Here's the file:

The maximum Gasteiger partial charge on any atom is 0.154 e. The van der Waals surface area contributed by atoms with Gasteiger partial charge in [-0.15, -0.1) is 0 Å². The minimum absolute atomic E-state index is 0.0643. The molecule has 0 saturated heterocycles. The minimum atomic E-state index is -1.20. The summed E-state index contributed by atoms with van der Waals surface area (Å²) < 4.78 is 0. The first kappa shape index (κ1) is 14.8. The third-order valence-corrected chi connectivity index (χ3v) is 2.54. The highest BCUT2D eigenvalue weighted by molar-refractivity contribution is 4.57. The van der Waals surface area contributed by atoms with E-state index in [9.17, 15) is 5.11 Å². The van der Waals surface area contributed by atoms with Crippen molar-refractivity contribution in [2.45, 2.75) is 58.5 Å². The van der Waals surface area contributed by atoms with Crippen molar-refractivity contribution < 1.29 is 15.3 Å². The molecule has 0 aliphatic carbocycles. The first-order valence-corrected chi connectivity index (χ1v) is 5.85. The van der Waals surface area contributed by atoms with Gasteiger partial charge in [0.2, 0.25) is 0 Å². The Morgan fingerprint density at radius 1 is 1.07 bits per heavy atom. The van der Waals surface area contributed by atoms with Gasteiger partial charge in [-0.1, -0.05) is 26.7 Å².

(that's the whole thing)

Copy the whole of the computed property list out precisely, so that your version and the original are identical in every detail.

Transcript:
The maximum Gasteiger partial charge on any atom is 0.154 e. The van der Waals surface area contributed by atoms with Gasteiger partial charge in [-0.15, -0.1) is 0 Å². The minimum absolute atomic E-state index is 0.0643. The molecule has 0 saturated heterocycles. The minimum atomic E-state index is -1.20. The summed E-state index contributed by atoms with van der Waals surface area (Å²) < 4.78 is 0. The first kappa shape index (κ1) is 14.8. The third-order valence-corrected chi connectivity index (χ3v) is 2.54. The highest BCUT2D eigenvalue weighted by molar-refractivity contribution is 4.57. The van der Waals surface area contributed by atoms with E-state index in [9.17, 15) is 5.11 Å². The van der Waals surface area contributed by atoms with Crippen molar-refractivity contribution in [2.45, 2.75) is 58.5 Å². The van der Waals surface area contributed by atoms with Crippen molar-refractivity contribution < 1.29 is 15.3 Å². The molecule has 0 aliphatic carbocycles. The first-order valence-corrected chi connectivity index (χ1v) is 5.85. The van der Waals surface area contributed by atoms with Gasteiger partial charge in [0.2, 0.25) is 0 Å². The Morgan fingerprint density at radius 1 is 1.07 bits per heavy atom. The van der Waals surface area contributed by atoms with Gasteiger partial charge in [-0.1, -0.05) is 26.7 Å².